“Who here believes in ghosts?”
Colleen O’Connor, a tour guide for Ghosts of New Haven, a local company that offers ghosts walks for “skeptics or believers,” asks this to our group of vigilant specter watchers — a motley crew of New Haven locals, young couples, a handful of Yale students, a few witches, a tiger, and Harley Quinn. We are accompanied by Christine, a black-lipsticked, buzzcut-sporting medium who serves as our official liaison with the dead.
We are a group of skeptics and believers, but the goal for this Halloween night, O’Conner tells us, is converting all of us into the latter. She does this by recounting histories of the spirits that haunt some of New Haven’s most notable locations. In one of them, she shares a crucial detail about George Washington’s ghost, which lurks around the Union League Cafe after the president once spent the night there.
“George Washington was a ho,” says O’Connor, who has been with the tour company since 2012. “He slept around everywhere. But he also slept here in New Haven, too.” She points to a plaque commemorating Washington’s visit to the Cafe to affirm this claim.
We listen to these histories as we follow O’Conner’s nylon New York Giants windbreaker through Downtown New Haven. Under the Center Church on the Green is a crypt, built as a burial ground for early settlers, where Christine once held a full conversation with a good-humored spirit. Over 5,000 or 10,000 New Haven residents are buried under the Green, the aftermath of a 1794 outbreak of yellow fever. O’Connor notes that, once, a particularly heavy storm revealed bits of colonial skulls that had been hidden under the green for centuries.
“That’s something that really validates my BS,” she says.
We listen to stories about the spirits of historic figures: Benedict Arnold haunts the World War Memorial at the center of the New Haven Green, forever plagued with the guilt of betraying his country. Joseph Cinque — a West African who led a slave ship revolt, only to be recaptured in the Long Island Sound — labors for eternity outside of City Hall, where he was once imprisoned.
Some of the other histories are far more anecdotal. On the steps of City Hall, we are told to listen for the soft hums of a young cleaning woman. (“Once, someone with a Swiffer came to the window and really terrified us.”) We stop at the New Haven Public Library and hear about a Yale student who frequently saw a beautiful, red-haired woman in the stacks. When he learned she had died in an accident years earlier, he was “so scared that he ran back to Iowa. … They had to mail his diploma to him.”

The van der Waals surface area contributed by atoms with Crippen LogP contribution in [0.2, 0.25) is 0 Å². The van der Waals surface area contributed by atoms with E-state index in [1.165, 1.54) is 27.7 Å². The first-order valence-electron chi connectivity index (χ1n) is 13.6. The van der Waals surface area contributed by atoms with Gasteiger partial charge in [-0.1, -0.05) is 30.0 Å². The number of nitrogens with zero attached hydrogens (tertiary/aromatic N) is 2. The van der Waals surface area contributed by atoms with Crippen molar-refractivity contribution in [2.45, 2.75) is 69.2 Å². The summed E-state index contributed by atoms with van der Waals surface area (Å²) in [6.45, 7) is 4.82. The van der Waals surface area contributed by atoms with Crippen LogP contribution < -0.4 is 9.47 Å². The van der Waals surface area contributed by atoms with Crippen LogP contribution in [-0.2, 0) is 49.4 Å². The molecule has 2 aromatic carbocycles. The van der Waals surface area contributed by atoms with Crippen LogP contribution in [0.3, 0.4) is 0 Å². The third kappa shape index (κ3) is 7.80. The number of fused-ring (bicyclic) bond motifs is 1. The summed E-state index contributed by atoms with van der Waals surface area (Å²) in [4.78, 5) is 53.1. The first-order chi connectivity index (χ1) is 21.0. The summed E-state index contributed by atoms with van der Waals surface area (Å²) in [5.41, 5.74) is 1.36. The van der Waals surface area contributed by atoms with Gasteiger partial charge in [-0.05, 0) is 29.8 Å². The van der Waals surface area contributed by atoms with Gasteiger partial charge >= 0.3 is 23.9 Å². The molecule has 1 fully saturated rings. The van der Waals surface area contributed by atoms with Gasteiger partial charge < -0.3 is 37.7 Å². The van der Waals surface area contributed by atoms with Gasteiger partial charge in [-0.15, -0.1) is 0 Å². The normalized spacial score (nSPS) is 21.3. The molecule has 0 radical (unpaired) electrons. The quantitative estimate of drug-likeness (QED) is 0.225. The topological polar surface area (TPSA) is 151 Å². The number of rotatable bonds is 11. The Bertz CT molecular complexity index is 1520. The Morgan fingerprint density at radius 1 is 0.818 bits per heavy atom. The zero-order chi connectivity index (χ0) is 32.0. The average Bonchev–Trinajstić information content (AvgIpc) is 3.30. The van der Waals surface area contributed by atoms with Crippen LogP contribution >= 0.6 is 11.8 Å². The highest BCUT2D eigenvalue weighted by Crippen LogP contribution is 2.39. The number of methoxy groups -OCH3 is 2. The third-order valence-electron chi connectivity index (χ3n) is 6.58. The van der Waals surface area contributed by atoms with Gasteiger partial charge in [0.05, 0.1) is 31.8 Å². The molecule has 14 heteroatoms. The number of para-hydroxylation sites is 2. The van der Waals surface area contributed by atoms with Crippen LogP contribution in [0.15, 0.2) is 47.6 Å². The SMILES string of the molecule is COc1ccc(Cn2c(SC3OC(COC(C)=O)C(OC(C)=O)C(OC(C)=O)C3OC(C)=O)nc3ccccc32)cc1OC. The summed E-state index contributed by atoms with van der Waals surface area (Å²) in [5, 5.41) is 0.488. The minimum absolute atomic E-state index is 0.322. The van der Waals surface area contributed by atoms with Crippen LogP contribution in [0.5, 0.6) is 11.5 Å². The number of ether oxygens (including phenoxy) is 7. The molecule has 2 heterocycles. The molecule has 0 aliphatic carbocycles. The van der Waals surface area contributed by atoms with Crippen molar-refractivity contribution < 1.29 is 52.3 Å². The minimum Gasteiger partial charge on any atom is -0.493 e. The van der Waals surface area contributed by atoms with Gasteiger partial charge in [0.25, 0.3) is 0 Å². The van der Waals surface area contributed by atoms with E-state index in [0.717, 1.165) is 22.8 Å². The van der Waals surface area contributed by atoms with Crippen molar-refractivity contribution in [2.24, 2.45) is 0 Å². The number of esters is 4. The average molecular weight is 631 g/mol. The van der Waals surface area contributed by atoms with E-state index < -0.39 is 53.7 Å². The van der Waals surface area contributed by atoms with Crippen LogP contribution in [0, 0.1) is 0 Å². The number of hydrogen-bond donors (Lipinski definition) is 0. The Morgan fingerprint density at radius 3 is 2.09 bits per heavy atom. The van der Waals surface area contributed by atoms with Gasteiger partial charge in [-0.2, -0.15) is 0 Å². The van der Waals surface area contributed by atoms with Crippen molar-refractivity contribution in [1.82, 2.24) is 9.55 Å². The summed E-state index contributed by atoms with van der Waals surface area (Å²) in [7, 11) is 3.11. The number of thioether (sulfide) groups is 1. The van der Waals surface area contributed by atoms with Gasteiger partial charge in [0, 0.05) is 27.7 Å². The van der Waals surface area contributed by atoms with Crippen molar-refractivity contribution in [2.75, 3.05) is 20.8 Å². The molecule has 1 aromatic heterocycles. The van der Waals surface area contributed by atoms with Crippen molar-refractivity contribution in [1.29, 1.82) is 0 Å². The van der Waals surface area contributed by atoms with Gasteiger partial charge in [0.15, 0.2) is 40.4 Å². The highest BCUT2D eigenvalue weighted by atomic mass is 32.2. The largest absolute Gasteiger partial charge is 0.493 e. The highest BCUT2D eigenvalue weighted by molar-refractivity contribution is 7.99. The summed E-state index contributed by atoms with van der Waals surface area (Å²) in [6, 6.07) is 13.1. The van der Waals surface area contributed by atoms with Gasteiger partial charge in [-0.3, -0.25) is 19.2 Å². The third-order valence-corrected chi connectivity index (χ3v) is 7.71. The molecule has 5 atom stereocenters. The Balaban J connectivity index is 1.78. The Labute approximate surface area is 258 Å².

We also hear about the vengeful, bitter ghosts of Yale. The Cornelius Suite, in Vanderbilt Hall, was reserved by railroad magnate Cornelius Vanderbilt for his direct descendants. Vanderbilt’s ghost is regularly disturbed by the non-Vanderbilts who now occupy the room. Once, in spite, he shattered a lamp into a million pieces, just because he was tired of looking at it.
The most striking thing about the Ghost Tour, however, is not the revelation of unseen spirits, but of sights in New Haven that we tend to overlook. For the first time, I notice how the red lights of the Union and New Haven Trust Building turn the night sky a deep purple, the golden stairs spilling out of City Hall, the shadow-cast eyes of the statues guarding the Superior Court Building.
“My favorite part of the ghost walks is meeting people,” O’Conner tells me. “I love educating people about New Haven’s history.”
Near the end of the tour, I ask Joy Sherman, a fellow ghost walker who works at the MacMillan Center, whether she now believes in ghosts.
“I definitely believe in energies,” she admits. “Have you ever had a premonition dream? Those are powerful.”
I have to agree; the spirits, and history, of New Haven have never felt so omnipresent before. When the tour ends, it’s almost a lonely walk back to the world of the living.
Eileen Huang | email@example.com .